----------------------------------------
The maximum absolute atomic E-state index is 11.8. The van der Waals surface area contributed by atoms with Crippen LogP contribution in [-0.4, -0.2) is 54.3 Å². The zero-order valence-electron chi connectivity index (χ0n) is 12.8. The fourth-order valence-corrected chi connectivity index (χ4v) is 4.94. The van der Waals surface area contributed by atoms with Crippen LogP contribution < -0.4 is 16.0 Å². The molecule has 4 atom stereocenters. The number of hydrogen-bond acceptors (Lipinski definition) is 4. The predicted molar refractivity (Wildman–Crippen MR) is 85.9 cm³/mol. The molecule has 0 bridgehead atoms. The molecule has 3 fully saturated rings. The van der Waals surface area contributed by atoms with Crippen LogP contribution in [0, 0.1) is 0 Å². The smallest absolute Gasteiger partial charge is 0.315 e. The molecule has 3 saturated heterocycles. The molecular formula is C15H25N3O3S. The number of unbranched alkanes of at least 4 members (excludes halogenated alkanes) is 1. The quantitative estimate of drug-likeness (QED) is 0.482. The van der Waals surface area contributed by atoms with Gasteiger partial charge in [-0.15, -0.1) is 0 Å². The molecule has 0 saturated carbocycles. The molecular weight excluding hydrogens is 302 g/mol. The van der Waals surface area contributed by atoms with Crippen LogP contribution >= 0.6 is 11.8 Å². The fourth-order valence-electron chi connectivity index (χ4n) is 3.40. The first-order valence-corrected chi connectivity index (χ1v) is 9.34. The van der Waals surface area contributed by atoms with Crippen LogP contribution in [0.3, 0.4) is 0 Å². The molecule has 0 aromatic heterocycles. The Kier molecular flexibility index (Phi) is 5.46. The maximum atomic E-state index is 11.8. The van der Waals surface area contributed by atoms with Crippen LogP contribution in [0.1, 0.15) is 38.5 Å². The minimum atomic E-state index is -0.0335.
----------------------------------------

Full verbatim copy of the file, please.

The maximum absolute atomic E-state index is 11.8. The van der Waals surface area contributed by atoms with Crippen LogP contribution in [-0.4, -0.2) is 54.3 Å². The zero-order valence-electron chi connectivity index (χ0n) is 12.8. The fourth-order valence-corrected chi connectivity index (χ4v) is 4.94. The van der Waals surface area contributed by atoms with Crippen LogP contribution < -0.4 is 16.0 Å². The molecule has 4 atom stereocenters. The number of hydrogen-bond acceptors (Lipinski definition) is 4. The predicted molar refractivity (Wildman–Crippen MR) is 85.9 cm³/mol. The molecule has 0 bridgehead atoms. The molecule has 3 fully saturated rings. The van der Waals surface area contributed by atoms with Crippen LogP contribution in [0, 0.1) is 0 Å². The smallest absolute Gasteiger partial charge is 0.315 e. The molecule has 3 saturated heterocycles. The molecular formula is C15H25N3O3S. The number of unbranched alkanes of at least 4 members (excludes halogenated alkanes) is 1. The quantitative estimate of drug-likeness (QED) is 0.482. The van der Waals surface area contributed by atoms with Gasteiger partial charge in [-0.15, -0.1) is 0 Å². The molecule has 0 saturated carbocycles. The molecular weight excluding hydrogens is 302 g/mol. The van der Waals surface area contributed by atoms with Crippen LogP contribution >= 0.6 is 11.8 Å². The fourth-order valence-electron chi connectivity index (χ4n) is 3.40. The first-order valence-corrected chi connectivity index (χ1v) is 9.34. The van der Waals surface area contributed by atoms with Crippen LogP contribution in [0.3, 0.4) is 0 Å². The molecule has 0 aromatic heterocycles. The Kier molecular flexibility index (Phi) is 5.46. The maximum atomic E-state index is 11.8. The van der Waals surface area contributed by atoms with Crippen LogP contribution in [0.1, 0.15) is 38.5 Å². The minimum atomic E-state index is -0.0335.